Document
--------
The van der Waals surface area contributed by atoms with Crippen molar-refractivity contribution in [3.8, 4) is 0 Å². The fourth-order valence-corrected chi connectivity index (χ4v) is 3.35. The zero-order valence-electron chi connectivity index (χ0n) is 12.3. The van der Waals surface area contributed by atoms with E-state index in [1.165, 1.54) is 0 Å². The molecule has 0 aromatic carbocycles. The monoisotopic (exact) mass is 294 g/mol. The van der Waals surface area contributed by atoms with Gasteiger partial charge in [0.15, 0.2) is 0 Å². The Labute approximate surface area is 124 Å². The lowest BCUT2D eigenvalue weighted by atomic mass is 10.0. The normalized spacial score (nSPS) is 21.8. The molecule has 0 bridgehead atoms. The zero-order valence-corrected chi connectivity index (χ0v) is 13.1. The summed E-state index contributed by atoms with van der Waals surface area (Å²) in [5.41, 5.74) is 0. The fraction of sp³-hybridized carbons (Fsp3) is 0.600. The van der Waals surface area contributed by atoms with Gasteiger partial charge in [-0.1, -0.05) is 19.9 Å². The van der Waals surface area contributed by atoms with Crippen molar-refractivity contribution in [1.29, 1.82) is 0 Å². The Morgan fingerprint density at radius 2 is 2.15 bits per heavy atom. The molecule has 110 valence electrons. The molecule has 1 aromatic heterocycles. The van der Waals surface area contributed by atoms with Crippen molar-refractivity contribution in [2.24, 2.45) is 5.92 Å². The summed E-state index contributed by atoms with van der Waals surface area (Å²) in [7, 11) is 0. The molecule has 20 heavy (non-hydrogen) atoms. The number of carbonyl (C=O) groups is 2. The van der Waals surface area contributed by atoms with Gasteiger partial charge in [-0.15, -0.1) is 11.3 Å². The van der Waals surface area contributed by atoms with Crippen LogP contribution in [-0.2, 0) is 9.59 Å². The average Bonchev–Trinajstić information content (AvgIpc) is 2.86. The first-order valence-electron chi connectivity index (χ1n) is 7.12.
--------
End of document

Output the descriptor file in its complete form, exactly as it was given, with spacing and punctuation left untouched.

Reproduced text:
The van der Waals surface area contributed by atoms with Crippen molar-refractivity contribution in [3.8, 4) is 0 Å². The fourth-order valence-corrected chi connectivity index (χ4v) is 3.35. The zero-order valence-electron chi connectivity index (χ0n) is 12.3. The van der Waals surface area contributed by atoms with E-state index in [1.165, 1.54) is 0 Å². The molecule has 0 aromatic carbocycles. The monoisotopic (exact) mass is 294 g/mol. The van der Waals surface area contributed by atoms with Gasteiger partial charge in [0.15, 0.2) is 0 Å². The Labute approximate surface area is 124 Å². The lowest BCUT2D eigenvalue weighted by atomic mass is 10.0. The normalized spacial score (nSPS) is 21.8. The molecule has 0 bridgehead atoms. The zero-order valence-corrected chi connectivity index (χ0v) is 13.1. The summed E-state index contributed by atoms with van der Waals surface area (Å²) in [5.41, 5.74) is 0. The fraction of sp³-hybridized carbons (Fsp3) is 0.600. The van der Waals surface area contributed by atoms with Gasteiger partial charge in [-0.1, -0.05) is 19.9 Å². The van der Waals surface area contributed by atoms with Crippen molar-refractivity contribution in [1.29, 1.82) is 0 Å². The Morgan fingerprint density at radius 2 is 2.15 bits per heavy atom. The molecule has 110 valence electrons. The molecule has 1 aromatic heterocycles. The van der Waals surface area contributed by atoms with Crippen molar-refractivity contribution in [2.24, 2.45) is 5.92 Å². The summed E-state index contributed by atoms with van der Waals surface area (Å²) in [7, 11) is 0. The molecule has 20 heavy (non-hydrogen) atoms. The number of carbonyl (C=O) groups is 2. The van der Waals surface area contributed by atoms with Gasteiger partial charge in [-0.15, -0.1) is 11.3 Å². The van der Waals surface area contributed by atoms with Crippen LogP contribution in [-0.2, 0) is 9.59 Å². The average Bonchev–Trinajstić information content (AvgIpc) is 2.86. The first-order valence-electron chi connectivity index (χ1n) is 7.12.